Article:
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Oregon e-bike laws

If you’ve lived in Oregon for any length of time then you know that Portland is one of the most bike-friendly cities in the state, and possibly even the country. And, if you’ve been paying attention to the cyclists on the roadways recently, you have probably noticed that electric assisted bicycles (aka electric bikes or e-bikes) are more prevalent than ever. Whether you’re interested in trying one out for yourself or you encounter them on your daily commute, it’s important to be aware of the laws governing e-bikes in our state so you can be safe and knowledgeable of your rights. Read on to learn more from Portland bicycle accident attorney Paul Galm.

E-bikes are still currently designated as bicycles under Oregon Law, but the way they operate distinguishes them from a classic bicycle. These bikes are defined by the Oregon Department of Transportation (ODOT) and ORS 801.258 to have “fully operative pedals for human propulsion and an electric motor with power output not more than 1,000 watts.” The maximum capable speed for electric bikes is listed at 20 MPH, but Oregon does not designate a max allowed speed (this may change in the future as technology improves and the bikes can go faster). Riders are required by law to use their bike lights when visibility is limited.

Riders must be 16 years of age or older and are not required to have a license, registration, or insurance. Per the helmet law for regular bicycles, which states that riders 16 and over do not have to wear helmets, e-bike riders are also exempt from having to wear helmets if they so choose.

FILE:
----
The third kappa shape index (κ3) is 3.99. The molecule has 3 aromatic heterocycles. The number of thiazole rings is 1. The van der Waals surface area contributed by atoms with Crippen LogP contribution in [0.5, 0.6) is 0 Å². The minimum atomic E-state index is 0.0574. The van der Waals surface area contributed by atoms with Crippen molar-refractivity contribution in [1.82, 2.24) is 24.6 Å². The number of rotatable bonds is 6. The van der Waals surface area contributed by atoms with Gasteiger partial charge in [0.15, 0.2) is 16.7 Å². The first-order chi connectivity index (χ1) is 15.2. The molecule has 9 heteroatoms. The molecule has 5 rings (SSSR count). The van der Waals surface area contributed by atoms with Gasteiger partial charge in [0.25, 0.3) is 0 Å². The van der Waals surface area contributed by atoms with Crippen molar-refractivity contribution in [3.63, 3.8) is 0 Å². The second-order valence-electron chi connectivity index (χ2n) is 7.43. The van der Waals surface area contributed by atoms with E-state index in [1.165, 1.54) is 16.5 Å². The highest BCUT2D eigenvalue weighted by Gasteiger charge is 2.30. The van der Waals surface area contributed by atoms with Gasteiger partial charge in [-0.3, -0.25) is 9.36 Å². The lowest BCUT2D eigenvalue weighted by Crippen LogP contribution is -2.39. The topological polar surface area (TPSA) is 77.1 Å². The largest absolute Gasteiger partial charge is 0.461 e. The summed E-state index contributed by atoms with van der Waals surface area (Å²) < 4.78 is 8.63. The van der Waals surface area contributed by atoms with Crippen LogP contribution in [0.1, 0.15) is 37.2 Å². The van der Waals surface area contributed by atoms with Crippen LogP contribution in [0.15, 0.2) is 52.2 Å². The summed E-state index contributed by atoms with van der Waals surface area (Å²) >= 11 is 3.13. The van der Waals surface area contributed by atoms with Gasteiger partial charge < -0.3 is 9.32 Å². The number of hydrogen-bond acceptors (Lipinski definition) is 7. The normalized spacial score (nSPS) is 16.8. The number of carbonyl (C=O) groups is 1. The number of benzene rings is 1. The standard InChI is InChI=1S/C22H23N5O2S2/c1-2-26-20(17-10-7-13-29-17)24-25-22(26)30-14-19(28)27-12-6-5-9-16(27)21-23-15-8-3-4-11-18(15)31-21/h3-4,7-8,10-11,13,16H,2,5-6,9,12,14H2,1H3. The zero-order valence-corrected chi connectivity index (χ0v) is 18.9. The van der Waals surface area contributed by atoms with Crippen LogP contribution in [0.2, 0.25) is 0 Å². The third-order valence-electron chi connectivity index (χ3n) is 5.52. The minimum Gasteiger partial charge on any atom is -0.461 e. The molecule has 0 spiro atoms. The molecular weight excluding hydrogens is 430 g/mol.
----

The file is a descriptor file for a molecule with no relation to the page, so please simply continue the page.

Portland bicycle attorneys advise bicyclists who are considering purchasing, renting, or riding an electric bike to be fully aware of the laws and statutes governing such use on Oregon’s roads. As always, ignorance of the law is not an excuse for breaking the law. Per ORS 814.410, e-bikes cannot be operated on sidewalks. They can, however, be used on bike paths/lanes and in crosswalks. This makes them ideal for both the daily commute and recreational use.

Bicycle accident lawyers say that many riders are unaware that they can be charged with DUIIs, just like non-motorized bicyclists can be. For your own personal injury protection, you should not ride an e-bike while intoxicated or impaired.

Although electric bikes are just now becoming mainstream in Portland, it’s likely that their popularity will soar in the coming years. We will continue to see the trend of people converting their standard bicycles into e-bikes as they learn more about the process and as bike shops offer the service more readily. Perhaps we’ll even see a rideshare program for e-bikes, similar to the Biketown bikeshare program that’s flourishing in our fair city.

If you have questions about riding e-bikes in Oregon or would like to schedule a free consultation to discuss an accident you were involved in, contact Portland personal injury attorney Paul Galm today.